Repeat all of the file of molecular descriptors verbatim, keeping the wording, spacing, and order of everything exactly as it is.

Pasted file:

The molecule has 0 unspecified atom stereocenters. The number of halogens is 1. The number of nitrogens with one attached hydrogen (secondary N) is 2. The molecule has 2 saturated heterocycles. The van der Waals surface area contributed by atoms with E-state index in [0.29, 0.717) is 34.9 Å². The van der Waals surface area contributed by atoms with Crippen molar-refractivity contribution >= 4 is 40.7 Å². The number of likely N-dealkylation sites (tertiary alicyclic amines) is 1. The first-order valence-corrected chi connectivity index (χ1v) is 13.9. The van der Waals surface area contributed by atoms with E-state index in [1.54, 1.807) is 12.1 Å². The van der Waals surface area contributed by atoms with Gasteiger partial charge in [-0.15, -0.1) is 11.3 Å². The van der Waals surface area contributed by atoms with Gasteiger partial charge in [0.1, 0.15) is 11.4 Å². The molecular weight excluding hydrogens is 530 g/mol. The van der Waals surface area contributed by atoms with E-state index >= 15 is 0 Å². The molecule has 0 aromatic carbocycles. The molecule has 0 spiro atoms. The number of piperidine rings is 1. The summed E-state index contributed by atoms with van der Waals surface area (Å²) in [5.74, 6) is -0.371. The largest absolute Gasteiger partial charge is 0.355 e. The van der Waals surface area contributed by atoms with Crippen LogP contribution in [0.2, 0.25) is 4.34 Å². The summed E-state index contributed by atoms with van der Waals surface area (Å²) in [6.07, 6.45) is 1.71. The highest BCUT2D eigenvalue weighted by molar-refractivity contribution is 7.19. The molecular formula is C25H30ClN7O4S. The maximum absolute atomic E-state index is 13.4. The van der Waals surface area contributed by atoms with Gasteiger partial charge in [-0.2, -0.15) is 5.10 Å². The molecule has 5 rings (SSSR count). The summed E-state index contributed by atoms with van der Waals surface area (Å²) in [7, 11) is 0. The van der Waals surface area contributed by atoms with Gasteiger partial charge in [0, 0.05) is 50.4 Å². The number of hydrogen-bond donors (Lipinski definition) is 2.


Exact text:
The molecule has 0 unspecified atom stereocenters. The number of halogens is 1. The number of nitrogens with one attached hydrogen (secondary N) is 2. The molecule has 2 saturated heterocycles. The van der Waals surface area contributed by atoms with E-state index in [0.29, 0.717) is 34.9 Å². The van der Waals surface area contributed by atoms with Crippen molar-refractivity contribution >= 4 is 40.7 Å². The number of likely N-dealkylation sites (tertiary alicyclic amines) is 1. The first-order valence-corrected chi connectivity index (χ1v) is 13.9. The van der Waals surface area contributed by atoms with E-state index in [1.54, 1.807) is 12.1 Å². The van der Waals surface area contributed by atoms with Gasteiger partial charge in [-0.15, -0.1) is 11.3 Å². The van der Waals surface area contributed by atoms with Gasteiger partial charge in [0.1, 0.15) is 11.4 Å². The molecular weight excluding hydrogens is 530 g/mol. The van der Waals surface area contributed by atoms with E-state index >= 15 is 0 Å². The molecule has 0 aromatic carbocycles. The molecule has 0 spiro atoms. The number of piperidine rings is 1. The summed E-state index contributed by atoms with van der Waals surface area (Å²) in [5.74, 6) is -0.371. The largest absolute Gasteiger partial charge is 0.355 e. The van der Waals surface area contributed by atoms with Crippen LogP contribution in [0.2, 0.25) is 4.34 Å². The summed E-state index contributed by atoms with van der Waals surface area (Å²) in [6.07, 6.45) is 1.71. The highest BCUT2D eigenvalue weighted by molar-refractivity contribution is 7.19. The molecular formula is C25H30ClN7O4S. The maximum absolute atomic E-state index is 13.4. The van der Waals surface area contributed by atoms with Gasteiger partial charge in [-0.2, -0.15) is 5.10 Å². The molecule has 5 rings (SSSR count). The summed E-state index contributed by atoms with van der Waals surface area (Å²) in [7, 11) is 0. The van der Waals surface area contributed by atoms with Gasteiger partial charge in [0, 0.05) is 50.4 Å². The number of hydrogen-bond donors (Lipinski definition) is 2.